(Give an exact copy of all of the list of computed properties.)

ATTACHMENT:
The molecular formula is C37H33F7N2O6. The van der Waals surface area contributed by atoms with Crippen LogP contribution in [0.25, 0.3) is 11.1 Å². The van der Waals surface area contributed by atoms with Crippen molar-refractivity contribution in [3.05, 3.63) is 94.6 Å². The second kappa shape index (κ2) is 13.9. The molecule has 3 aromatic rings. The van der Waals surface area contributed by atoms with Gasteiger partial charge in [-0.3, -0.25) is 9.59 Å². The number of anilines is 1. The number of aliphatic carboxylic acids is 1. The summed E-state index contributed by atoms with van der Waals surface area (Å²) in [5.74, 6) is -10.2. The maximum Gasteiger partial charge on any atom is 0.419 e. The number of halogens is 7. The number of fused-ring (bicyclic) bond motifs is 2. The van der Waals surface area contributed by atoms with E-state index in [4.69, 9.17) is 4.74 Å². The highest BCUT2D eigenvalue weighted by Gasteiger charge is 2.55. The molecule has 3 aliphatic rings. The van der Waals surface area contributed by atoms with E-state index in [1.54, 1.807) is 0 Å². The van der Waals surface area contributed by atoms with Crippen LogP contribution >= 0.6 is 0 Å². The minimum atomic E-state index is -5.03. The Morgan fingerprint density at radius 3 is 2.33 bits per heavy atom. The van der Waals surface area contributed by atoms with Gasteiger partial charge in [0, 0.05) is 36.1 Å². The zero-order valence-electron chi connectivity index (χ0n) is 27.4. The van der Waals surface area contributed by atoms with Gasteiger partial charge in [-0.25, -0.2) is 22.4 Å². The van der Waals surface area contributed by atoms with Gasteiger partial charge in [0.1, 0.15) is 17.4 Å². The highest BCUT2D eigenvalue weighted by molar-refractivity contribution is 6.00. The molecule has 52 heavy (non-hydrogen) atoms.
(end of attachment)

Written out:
The molecular formula is C37H33F7N2O6. The van der Waals surface area contributed by atoms with Crippen LogP contribution in [0.25, 0.3) is 11.1 Å². The van der Waals surface area contributed by atoms with Crippen molar-refractivity contribution in [3.05, 3.63) is 94.6 Å². The second kappa shape index (κ2) is 13.9. The molecule has 3 aromatic rings. The van der Waals surface area contributed by atoms with Gasteiger partial charge in [-0.3, -0.25) is 9.59 Å². The number of anilines is 1. The number of aliphatic carboxylic acids is 1. The summed E-state index contributed by atoms with van der Waals surface area (Å²) in [5.74, 6) is -10.2. The maximum Gasteiger partial charge on any atom is 0.419 e. The number of halogens is 7. The number of fused-ring (bicyclic) bond motifs is 2. The van der Waals surface area contributed by atoms with E-state index in [4.69, 9.17) is 4.74 Å². The highest BCUT2D eigenvalue weighted by Gasteiger charge is 2.55. The molecule has 3 aliphatic rings. The van der Waals surface area contributed by atoms with E-state index in [1.54, 1.807) is 0 Å². The van der Waals surface area contributed by atoms with Crippen LogP contribution >= 0.6 is 0 Å². The minimum atomic E-state index is -5.03. The Morgan fingerprint density at radius 3 is 2.33 bits per heavy atom. The van der Waals surface area contributed by atoms with Gasteiger partial charge in [0, 0.05) is 36.1 Å². The zero-order valence-electron chi connectivity index (χ0n) is 27.4. The van der Waals surface area contributed by atoms with Gasteiger partial charge in [-0.25, -0.2) is 22.4 Å². The van der Waals surface area contributed by atoms with Gasteiger partial charge in [0.1, 0.15) is 17.4 Å². The highest BCUT2D eigenvalue weighted by molar-refractivity contribution is 6.00. The molecule has 52 heavy (non-hydrogen) atoms.